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VMware to cut 800 jobs in cloud-focused company restructure

Virtualisation company VMware confident adoption of software-defined datacentres will offset softening demand for older products

VMware is to cut 800 jobs as part of a company restructure to counter the softening demand for its server virtualisation software as it shifts focus to newer product lines.

The virtualisation company’s outgoing CFO, Jonathan Chadwick, confirmed the news during a conference call, transcribed by Seeking Alpha, covering the details of its fourth quarter 2015 financial results.

The final quarter of 2014 saw VMware post a 12% year-on-year rise in revenue – in constant currency terms – to $1.87bn, along with an 11% increase in licence revenue to $825m.

The company’s full-year financials also saw it report a 12% year-on-year rise in revenue – on a constant currency basis – to $6.57bn.

The results were hailed by VMware CEO Pat Gelsinger as a “solid finish” to 2015. However, to capitalise on the growth it is seeing in its new product segments, the company is set to undergo a period of reorganisation.

“We are restructuring approximately 800 jobs over the course of the first half of 2016, and reinvesting the associated savings in field, technical and support resources associated with our growth products,” said Chadwick.

Demand shift

Gelsinger talked about the shift in demand away from the company’s core server virtualisation and hypervisor products as enterprises look to move more of their applications and workloads to the cloud.

Given that many of its customers have now gone down the server virtualisation route, Gelsinger said the company is using this position as a springboard to extend its position within the private cloud market.

vCloud Air

He added that VMware will continue to back its vCloud Air platform as a means of helping VMware users move their private cloud workloads to the public cloud as and when needed, although the focus of the strategy is set to be “narrowed” as time goes on.

This, he suggested, will be undertaken as part of VMware’s bid to distinguish itself and its public cloud partners from other competitors.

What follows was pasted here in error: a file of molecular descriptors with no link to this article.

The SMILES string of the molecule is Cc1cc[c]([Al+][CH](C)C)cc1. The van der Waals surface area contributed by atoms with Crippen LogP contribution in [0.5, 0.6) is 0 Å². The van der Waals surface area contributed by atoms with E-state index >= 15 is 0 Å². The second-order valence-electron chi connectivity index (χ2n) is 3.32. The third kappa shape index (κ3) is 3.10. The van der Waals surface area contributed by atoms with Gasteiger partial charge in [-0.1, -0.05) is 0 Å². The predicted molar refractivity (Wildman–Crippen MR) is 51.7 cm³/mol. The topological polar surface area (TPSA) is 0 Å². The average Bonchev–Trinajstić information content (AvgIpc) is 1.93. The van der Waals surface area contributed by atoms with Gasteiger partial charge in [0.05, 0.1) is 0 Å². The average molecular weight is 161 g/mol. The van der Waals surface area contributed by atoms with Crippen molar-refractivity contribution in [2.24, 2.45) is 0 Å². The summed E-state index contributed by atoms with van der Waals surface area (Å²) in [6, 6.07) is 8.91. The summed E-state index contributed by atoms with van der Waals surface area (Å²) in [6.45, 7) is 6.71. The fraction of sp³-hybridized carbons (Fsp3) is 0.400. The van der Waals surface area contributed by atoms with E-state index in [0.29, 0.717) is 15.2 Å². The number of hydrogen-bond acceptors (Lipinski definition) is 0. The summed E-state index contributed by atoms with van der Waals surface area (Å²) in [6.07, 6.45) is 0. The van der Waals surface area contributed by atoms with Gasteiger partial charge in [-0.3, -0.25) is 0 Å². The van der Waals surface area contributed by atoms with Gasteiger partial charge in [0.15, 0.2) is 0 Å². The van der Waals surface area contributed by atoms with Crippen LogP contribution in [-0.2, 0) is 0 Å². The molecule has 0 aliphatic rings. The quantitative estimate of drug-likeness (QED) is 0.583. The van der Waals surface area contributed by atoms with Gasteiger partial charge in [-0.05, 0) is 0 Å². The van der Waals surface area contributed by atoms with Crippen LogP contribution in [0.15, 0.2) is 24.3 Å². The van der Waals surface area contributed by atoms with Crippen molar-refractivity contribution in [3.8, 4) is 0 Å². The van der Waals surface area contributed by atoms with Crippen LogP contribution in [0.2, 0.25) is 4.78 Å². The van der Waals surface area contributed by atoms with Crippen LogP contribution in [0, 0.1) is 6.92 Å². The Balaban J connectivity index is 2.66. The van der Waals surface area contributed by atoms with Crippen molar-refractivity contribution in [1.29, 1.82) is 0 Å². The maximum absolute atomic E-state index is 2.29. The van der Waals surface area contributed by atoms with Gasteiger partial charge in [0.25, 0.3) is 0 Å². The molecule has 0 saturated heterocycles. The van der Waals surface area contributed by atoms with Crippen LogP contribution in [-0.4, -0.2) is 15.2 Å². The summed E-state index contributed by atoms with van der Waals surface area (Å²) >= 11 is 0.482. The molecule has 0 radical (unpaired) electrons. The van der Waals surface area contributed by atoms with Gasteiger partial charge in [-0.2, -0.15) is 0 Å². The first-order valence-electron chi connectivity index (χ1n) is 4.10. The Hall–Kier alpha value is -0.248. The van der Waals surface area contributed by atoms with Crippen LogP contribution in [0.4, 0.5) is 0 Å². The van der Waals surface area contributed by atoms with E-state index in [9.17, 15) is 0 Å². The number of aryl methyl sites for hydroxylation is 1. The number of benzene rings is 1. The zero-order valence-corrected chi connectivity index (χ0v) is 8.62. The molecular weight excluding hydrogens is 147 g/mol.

“The service will have a narrower focus providing specialised cloud software and services unique to VMware and distinct from other public cloud providers,” said Gelsinger.

“We will aggressively provide these innovations to our vCloud Air network partners, helping them accelerate their growth.”

NSX

The coming year will also see the company take steps to capitalise on the growing demand for its network virtualisation-focused NSX product, which acts as a control layer for virtual networking switches within software-defined datacentres.

“We had a stellar year growing NSX over 100% year-on-year and bringing our total annual bookings run rate to well over $600m,” he said.

“We believe our emerging networking business will be as transformative to the entire networking and security industries as vSphere has been to the compute and server industries.”

Read more about VMware in the cloud

The company reorganisation comes at a busy time for VMware, which is currently the subject of much industry speculation about its future, as its parent company EMC prepares to be bought by Dell for $67bn.

Since news of the deal broke, and despite numerous assurances that it is all still business as usual at VMware, the company has seen its share price drop by a quarter.

In an analyst note published on 27 January, Peter Roe, research director at analyst TechMarketView, said that, ignoring the uncertainty blighting the company at the moment, VMware is in “good shape" for 2016.

“The combination of VMware’s SDDC [software-defined datacentre], storage and networking capabilities, and its virtualisation and cloud management platform is driving good growth in enterprise-wide agreements and real progress in signing big deals,” Roe said.

“This positive situation enables 2016 guidance to be firmed up, with growth in new product orders exceeding the anticipated decline in the older-generation product revenue.

“Although Q1 will not sparkle due to seasonality, as investment continues, it looks like VMware’s fundamentals are in good shape for 2016.”

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